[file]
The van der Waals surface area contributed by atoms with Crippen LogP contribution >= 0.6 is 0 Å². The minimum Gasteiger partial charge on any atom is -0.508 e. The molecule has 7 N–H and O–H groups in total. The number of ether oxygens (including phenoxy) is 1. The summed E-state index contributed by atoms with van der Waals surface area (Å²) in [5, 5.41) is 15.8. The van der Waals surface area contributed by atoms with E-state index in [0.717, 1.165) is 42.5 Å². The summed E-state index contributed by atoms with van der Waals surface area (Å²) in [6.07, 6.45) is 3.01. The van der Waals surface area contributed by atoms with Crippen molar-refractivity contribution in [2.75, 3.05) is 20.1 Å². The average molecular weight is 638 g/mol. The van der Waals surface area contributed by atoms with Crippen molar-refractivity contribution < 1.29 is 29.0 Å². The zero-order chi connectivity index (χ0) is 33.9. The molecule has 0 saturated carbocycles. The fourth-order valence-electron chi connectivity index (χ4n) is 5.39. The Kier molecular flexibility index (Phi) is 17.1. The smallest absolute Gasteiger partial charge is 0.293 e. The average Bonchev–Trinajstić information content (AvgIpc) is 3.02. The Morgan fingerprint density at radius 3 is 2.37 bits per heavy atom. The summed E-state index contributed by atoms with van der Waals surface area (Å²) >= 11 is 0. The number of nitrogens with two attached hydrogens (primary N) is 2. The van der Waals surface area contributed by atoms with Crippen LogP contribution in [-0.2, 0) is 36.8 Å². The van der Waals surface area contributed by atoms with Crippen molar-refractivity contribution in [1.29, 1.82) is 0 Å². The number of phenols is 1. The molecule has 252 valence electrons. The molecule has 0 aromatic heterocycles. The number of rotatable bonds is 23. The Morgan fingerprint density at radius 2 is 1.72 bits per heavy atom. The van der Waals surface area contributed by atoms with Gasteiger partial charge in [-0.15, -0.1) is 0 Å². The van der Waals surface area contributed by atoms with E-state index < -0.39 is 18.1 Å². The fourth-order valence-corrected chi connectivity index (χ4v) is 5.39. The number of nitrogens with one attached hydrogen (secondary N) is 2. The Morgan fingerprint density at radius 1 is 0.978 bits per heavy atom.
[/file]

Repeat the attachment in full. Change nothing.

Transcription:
The van der Waals surface area contributed by atoms with Crippen LogP contribution >= 0.6 is 0 Å². The minimum Gasteiger partial charge on any atom is -0.508 e. The molecule has 7 N–H and O–H groups in total. The number of ether oxygens (including phenoxy) is 1. The summed E-state index contributed by atoms with van der Waals surface area (Å²) in [5, 5.41) is 15.8. The van der Waals surface area contributed by atoms with E-state index in [0.717, 1.165) is 42.5 Å². The summed E-state index contributed by atoms with van der Waals surface area (Å²) in [6.07, 6.45) is 3.01. The van der Waals surface area contributed by atoms with Crippen molar-refractivity contribution in [2.75, 3.05) is 20.1 Å². The average molecular weight is 638 g/mol. The van der Waals surface area contributed by atoms with Crippen molar-refractivity contribution < 1.29 is 29.0 Å². The zero-order chi connectivity index (χ0) is 33.9. The molecule has 0 saturated carbocycles. The fourth-order valence-electron chi connectivity index (χ4n) is 5.39. The Kier molecular flexibility index (Phi) is 17.1. The smallest absolute Gasteiger partial charge is 0.293 e. The average Bonchev–Trinajstić information content (AvgIpc) is 3.02. The Morgan fingerprint density at radius 3 is 2.37 bits per heavy atom. The summed E-state index contributed by atoms with van der Waals surface area (Å²) >= 11 is 0. The number of nitrogens with two attached hydrogens (primary N) is 2. The van der Waals surface area contributed by atoms with Crippen LogP contribution in [-0.2, 0) is 36.8 Å². The van der Waals surface area contributed by atoms with Crippen molar-refractivity contribution in [1.29, 1.82) is 0 Å². The number of phenols is 1. The molecule has 252 valence electrons. The molecule has 0 aromatic heterocycles. The number of rotatable bonds is 23. The Morgan fingerprint density at radius 2 is 1.72 bits per heavy atom. The van der Waals surface area contributed by atoms with Gasteiger partial charge in [-0.15, -0.1) is 0 Å². The van der Waals surface area contributed by atoms with E-state index < -0.39 is 18.1 Å². The fourth-order valence-corrected chi connectivity index (χ4v) is 5.39. The number of nitrogens with one attached hydrogen (secondary N) is 2. The Morgan fingerprint density at radius 1 is 0.978 bits per heavy atom.